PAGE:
Did you know that alcohol stoves produce only half the heat of white gas or a propane/butane canister stove? Here are the details, plus some thoughts on when the weight/heat ratio tips in favor of a canister stove.
As I've written about before, alcohol stoves are an incredibly lightweight and compact option for cooking in the backcountry. But one of the big sacrifices you have to make is longer cooking times, which is directly related to the amount of heat that alcohol stoves generate.
Heat Output of Different Stove Fuels
Denatured alcohol for use in cookstoves contains a mix of methanol and ethanol, which have different heat outputs.
The exact ratio between the two varies substantially by product—you'll need to do some research to figure out which ones offer higher ratios of ethanol. (Zen and the Art of the Alcohol Stove is a great place to start.)
- Ethanol, also known as ethyl alcohol, contains approximately 12,500 BTU of heat per pound.
- Methanol, or methyl alcohol, contains just over 10,000 BTU of heat per pound.
Canister stoves contain a mix of propane and butane. (You can learn more in this previous post: How Canister Stoves Work: The Science Behind the Fuel.)
- White gas contains approximately 20,000 BTU per pound, or nearly double the amount of denatured alcohol.
When Is a Canister Stove a Lighter Option?
- Propane contains approximately 21,500 BTU per pound, more heat than any other campstove fuel for its weight.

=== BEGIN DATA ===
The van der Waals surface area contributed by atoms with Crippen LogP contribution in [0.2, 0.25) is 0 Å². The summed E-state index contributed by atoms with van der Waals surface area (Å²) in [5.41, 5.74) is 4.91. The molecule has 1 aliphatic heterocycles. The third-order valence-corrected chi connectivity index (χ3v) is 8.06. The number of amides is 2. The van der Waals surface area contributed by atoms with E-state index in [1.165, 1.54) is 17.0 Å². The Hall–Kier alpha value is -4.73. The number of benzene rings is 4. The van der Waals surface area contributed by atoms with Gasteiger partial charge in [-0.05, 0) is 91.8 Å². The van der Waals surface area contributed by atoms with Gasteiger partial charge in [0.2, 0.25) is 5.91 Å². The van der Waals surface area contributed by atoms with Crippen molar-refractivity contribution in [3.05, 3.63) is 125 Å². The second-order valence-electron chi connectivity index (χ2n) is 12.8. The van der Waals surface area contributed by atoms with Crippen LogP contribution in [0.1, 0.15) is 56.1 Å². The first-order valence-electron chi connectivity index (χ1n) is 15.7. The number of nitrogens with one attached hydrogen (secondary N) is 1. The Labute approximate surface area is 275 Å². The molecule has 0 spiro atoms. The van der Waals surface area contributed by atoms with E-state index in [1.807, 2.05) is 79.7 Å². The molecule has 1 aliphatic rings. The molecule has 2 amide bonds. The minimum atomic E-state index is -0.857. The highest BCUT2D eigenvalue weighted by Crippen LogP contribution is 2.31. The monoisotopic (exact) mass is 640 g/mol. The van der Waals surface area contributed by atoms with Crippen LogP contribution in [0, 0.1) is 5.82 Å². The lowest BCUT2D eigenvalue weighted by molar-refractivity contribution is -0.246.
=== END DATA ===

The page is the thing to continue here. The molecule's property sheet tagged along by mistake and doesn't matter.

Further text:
- Butane is a close second, with just over 21,000 BTU per pound.
For short trips, an alcohol stove cook system will be hands down the lightest weight option, thanks to the incredibly light weight of alcohol stoves. But on longer trips, you'll need to carry more alcohol fuel than you would propane/butane fuel. So even though the stove system (burner and metal canister weight) might be heavier, at a certain point a canister stove/fuel combination will be a lighter weight option than an alcohol stove/fuel system.
There's a great analysis of this question (plus lots of other good stove info) here, but the upshot from the post is this: If you're going to be cooking more than 10 meals in the backcountry, a lightweight canister stove system will be lighter overall than an alcohol stove system. (This assumes 1 ounce of alcohol per meal, which is generally sufficient for 1 to 2 people.)
A white gas stove system never really wins this battle—the stove, pump, and fuel bottle just weigh too much.
“Equipped” is an AMC Outdoors blog, written by Matt Heid.